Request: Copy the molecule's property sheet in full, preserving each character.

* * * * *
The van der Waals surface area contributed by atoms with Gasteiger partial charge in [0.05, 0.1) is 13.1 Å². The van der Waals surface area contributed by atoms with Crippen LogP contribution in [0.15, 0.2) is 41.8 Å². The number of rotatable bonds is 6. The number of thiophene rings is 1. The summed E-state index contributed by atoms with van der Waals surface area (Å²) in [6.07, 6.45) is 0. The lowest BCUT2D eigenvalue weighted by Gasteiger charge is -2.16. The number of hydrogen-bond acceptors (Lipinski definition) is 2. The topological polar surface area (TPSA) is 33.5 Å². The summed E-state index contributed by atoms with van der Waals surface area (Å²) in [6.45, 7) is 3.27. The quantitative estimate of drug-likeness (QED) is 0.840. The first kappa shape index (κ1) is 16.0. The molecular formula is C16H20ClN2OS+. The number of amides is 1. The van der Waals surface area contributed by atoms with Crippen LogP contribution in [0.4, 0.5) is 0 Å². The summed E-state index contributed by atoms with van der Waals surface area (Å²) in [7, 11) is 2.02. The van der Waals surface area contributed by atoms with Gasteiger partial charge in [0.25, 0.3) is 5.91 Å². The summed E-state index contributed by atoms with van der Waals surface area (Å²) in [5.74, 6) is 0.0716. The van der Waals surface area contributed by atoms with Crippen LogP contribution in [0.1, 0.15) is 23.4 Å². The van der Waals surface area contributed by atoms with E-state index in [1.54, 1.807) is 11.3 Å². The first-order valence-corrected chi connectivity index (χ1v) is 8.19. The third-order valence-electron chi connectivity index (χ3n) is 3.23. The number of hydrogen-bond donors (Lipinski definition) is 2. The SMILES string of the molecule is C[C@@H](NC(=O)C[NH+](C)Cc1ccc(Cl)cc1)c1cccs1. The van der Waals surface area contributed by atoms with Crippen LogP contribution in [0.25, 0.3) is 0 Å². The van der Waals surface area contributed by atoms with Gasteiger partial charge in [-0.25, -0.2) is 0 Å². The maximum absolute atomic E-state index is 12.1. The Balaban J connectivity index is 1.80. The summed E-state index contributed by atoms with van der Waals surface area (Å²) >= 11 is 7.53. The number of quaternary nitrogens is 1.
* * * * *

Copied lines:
The van der Waals surface area contributed by atoms with Gasteiger partial charge in [0.05, 0.1) is 13.1 Å². The van der Waals surface area contributed by atoms with Crippen LogP contribution in [0.15, 0.2) is 41.8 Å². The number of rotatable bonds is 6. The number of thiophene rings is 1. The summed E-state index contributed by atoms with van der Waals surface area (Å²) in [6.07, 6.45) is 0. The lowest BCUT2D eigenvalue weighted by Gasteiger charge is -2.16. The number of hydrogen-bond acceptors (Lipinski definition) is 2. The topological polar surface area (TPSA) is 33.5 Å². The summed E-state index contributed by atoms with van der Waals surface area (Å²) in [6.45, 7) is 3.27. The quantitative estimate of drug-likeness (QED) is 0.840. The first kappa shape index (κ1) is 16.0. The molecular formula is C16H20ClN2OS+. The number of amides is 1. The van der Waals surface area contributed by atoms with Crippen LogP contribution in [0.4, 0.5) is 0 Å². The summed E-state index contributed by atoms with van der Waals surface area (Å²) in [7, 11) is 2.02. The van der Waals surface area contributed by atoms with Gasteiger partial charge in [0.25, 0.3) is 5.91 Å². The summed E-state index contributed by atoms with van der Waals surface area (Å²) in [5.74, 6) is 0.0716. The van der Waals surface area contributed by atoms with Crippen LogP contribution in [0.1, 0.15) is 23.4 Å². The van der Waals surface area contributed by atoms with E-state index in [1.54, 1.807) is 11.3 Å². The first-order valence-corrected chi connectivity index (χ1v) is 8.19. The third-order valence-electron chi connectivity index (χ3n) is 3.23. The number of hydrogen-bond donors (Lipinski definition) is 2. The SMILES string of the molecule is C[C@@H](NC(=O)C[NH+](C)Cc1ccc(Cl)cc1)c1cccs1. The van der Waals surface area contributed by atoms with Crippen LogP contribution in [0.25, 0.3) is 0 Å². The van der Waals surface area contributed by atoms with Gasteiger partial charge in [-0.25, -0.2) is 0 Å². The maximum absolute atomic E-state index is 12.1. The Balaban J connectivity index is 1.80. The summed E-state index contributed by atoms with van der Waals surface area (Å²) >= 11 is 7.53. The number of quaternary nitrogens is 1.